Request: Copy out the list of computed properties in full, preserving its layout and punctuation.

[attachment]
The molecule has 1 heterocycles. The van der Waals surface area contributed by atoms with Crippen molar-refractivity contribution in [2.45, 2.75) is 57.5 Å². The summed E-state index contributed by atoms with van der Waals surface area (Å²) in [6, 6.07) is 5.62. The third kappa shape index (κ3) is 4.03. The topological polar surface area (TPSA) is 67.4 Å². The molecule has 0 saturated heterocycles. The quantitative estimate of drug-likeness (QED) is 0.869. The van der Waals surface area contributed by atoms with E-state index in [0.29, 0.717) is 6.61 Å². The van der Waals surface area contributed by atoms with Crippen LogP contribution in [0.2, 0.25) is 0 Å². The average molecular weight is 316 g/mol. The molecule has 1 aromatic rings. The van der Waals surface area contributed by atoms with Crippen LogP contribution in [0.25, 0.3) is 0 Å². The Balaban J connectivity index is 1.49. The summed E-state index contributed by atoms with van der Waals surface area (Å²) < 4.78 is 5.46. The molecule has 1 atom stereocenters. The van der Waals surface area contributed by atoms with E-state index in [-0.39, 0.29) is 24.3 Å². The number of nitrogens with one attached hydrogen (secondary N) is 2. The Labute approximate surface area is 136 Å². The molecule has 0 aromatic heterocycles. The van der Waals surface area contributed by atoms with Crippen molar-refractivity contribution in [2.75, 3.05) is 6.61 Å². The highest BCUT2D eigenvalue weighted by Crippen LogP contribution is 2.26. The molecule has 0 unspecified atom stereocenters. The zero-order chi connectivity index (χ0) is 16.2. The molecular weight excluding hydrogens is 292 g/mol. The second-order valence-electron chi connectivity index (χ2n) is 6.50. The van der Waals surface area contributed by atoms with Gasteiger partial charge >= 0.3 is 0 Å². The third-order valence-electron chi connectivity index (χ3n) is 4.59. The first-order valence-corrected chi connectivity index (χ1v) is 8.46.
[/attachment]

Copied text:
The molecule has 1 heterocycles. The van der Waals surface area contributed by atoms with Crippen molar-refractivity contribution in [2.45, 2.75) is 57.5 Å². The summed E-state index contributed by atoms with van der Waals surface area (Å²) in [6, 6.07) is 5.62. The third kappa shape index (κ3) is 4.03. The topological polar surface area (TPSA) is 67.4 Å². The molecule has 0 saturated heterocycles. The quantitative estimate of drug-likeness (QED) is 0.869. The van der Waals surface area contributed by atoms with E-state index in [0.29, 0.717) is 6.61 Å². The van der Waals surface area contributed by atoms with Crippen LogP contribution in [0.2, 0.25) is 0 Å². The average molecular weight is 316 g/mol. The molecule has 1 aromatic rings. The van der Waals surface area contributed by atoms with Crippen LogP contribution in [0.25, 0.3) is 0 Å². The Balaban J connectivity index is 1.49. The summed E-state index contributed by atoms with van der Waals surface area (Å²) < 4.78 is 5.46. The molecule has 1 atom stereocenters. The van der Waals surface area contributed by atoms with E-state index in [-0.39, 0.29) is 24.3 Å². The number of nitrogens with one attached hydrogen (secondary N) is 2. The Labute approximate surface area is 136 Å². The molecule has 0 aromatic heterocycles. The van der Waals surface area contributed by atoms with Crippen molar-refractivity contribution in [2.75, 3.05) is 6.61 Å². The highest BCUT2D eigenvalue weighted by Crippen LogP contribution is 2.26. The molecule has 0 unspecified atom stereocenters. The zero-order chi connectivity index (χ0) is 16.2. The molecular weight excluding hydrogens is 292 g/mol. The second-order valence-electron chi connectivity index (χ2n) is 6.50. The van der Waals surface area contributed by atoms with Gasteiger partial charge >= 0.3 is 0 Å². The third-order valence-electron chi connectivity index (χ3n) is 4.59. The first-order valence-corrected chi connectivity index (χ1v) is 8.46.